concrete jungle

'Roscommon definitely got a louder cheer than we did, which was something we were stung by'

New York went down to Roscommon in agonising circumstances 12 months ago, but will Sunday be different?

WHEN THE ROSCOMMON team left the dressing room and entered the pitch minutes before the Connacht opener in Gaelic Park last May, the New York players realised what they were up against.

A view of the pre match entertainment Ed Mulholland / INPHO Ed Mulholland / INPHO / INPHO

Roscommon were playing 5,000km away from home, but they still received a far bigger cheer than the home side. That hurt.

The New York players gathered together for their pre-match huddle right before throw-in. They spoke about the crowd and summoned even more fire for the battle that lay ahead.

“Even though it was our home ground, Roscommon definitely got a louder cheer than we did, which was something we were stung by,” Keith Scally told The42 last May.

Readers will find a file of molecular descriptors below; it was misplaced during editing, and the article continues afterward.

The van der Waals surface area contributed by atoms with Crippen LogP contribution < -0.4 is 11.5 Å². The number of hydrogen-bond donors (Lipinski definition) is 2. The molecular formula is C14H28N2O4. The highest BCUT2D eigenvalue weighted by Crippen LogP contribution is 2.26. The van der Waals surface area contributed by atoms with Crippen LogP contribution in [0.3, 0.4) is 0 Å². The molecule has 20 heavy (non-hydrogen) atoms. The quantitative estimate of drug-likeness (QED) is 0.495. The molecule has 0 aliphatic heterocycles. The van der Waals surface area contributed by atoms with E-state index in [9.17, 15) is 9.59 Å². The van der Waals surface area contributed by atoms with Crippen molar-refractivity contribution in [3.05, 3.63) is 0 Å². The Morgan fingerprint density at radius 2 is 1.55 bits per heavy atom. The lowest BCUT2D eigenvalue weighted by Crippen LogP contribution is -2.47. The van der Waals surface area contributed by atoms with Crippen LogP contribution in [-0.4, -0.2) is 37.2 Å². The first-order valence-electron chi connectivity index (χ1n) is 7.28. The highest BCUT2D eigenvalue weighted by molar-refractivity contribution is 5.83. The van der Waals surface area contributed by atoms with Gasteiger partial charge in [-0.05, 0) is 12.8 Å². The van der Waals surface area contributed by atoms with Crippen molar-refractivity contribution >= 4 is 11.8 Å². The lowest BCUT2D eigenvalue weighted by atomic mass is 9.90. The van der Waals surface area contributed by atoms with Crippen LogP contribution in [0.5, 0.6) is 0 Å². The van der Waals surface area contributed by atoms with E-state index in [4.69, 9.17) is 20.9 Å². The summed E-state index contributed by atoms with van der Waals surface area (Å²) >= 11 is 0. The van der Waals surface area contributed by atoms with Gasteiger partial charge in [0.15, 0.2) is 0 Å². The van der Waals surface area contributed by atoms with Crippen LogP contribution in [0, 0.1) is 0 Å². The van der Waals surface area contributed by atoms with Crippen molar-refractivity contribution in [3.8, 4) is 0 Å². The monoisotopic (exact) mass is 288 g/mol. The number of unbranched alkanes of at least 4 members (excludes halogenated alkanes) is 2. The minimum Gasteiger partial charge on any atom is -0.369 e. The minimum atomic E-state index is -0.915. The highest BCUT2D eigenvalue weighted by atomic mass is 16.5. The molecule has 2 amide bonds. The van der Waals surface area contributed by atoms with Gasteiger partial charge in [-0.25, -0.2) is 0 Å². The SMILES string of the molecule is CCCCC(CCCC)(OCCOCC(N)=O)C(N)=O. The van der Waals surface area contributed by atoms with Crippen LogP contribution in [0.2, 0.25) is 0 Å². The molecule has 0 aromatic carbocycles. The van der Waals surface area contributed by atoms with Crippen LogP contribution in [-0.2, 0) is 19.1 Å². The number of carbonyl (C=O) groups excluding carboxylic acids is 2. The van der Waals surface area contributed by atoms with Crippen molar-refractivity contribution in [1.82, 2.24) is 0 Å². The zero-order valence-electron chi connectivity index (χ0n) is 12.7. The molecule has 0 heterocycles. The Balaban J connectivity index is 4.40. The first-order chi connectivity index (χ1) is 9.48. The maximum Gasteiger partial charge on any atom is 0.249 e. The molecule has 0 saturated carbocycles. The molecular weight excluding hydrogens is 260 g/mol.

“We highlighted that before the start of the game.”

In ‘Rocky IV’ when Rocky Balboa fights Ivan Drago, the American’s insurmountable spirit proved so infectious, that by the end the Soviet crowd had turned in his favour.

Ciaran Murtagh Ed Mulholland Ed Mulholland

Something similar happened in New York 12 months ago. In a stirring final quarter the crowned sensed the biggest upset in GAA history was on the cards. They were behind by 1-10 to 0-8 on 43 minutes, but dragged themselves back to level terms with a minute of normal time remaining.

“We were four points down at half-time, other years we might have faded away in the second-half,” continued Scally, who played the full game at wing-back.

“Whereas in this game we seemed to be getting stronger as the half was going on. As we were getting stronger, the crowd was getting louder. And it seemed to affect Roscommon.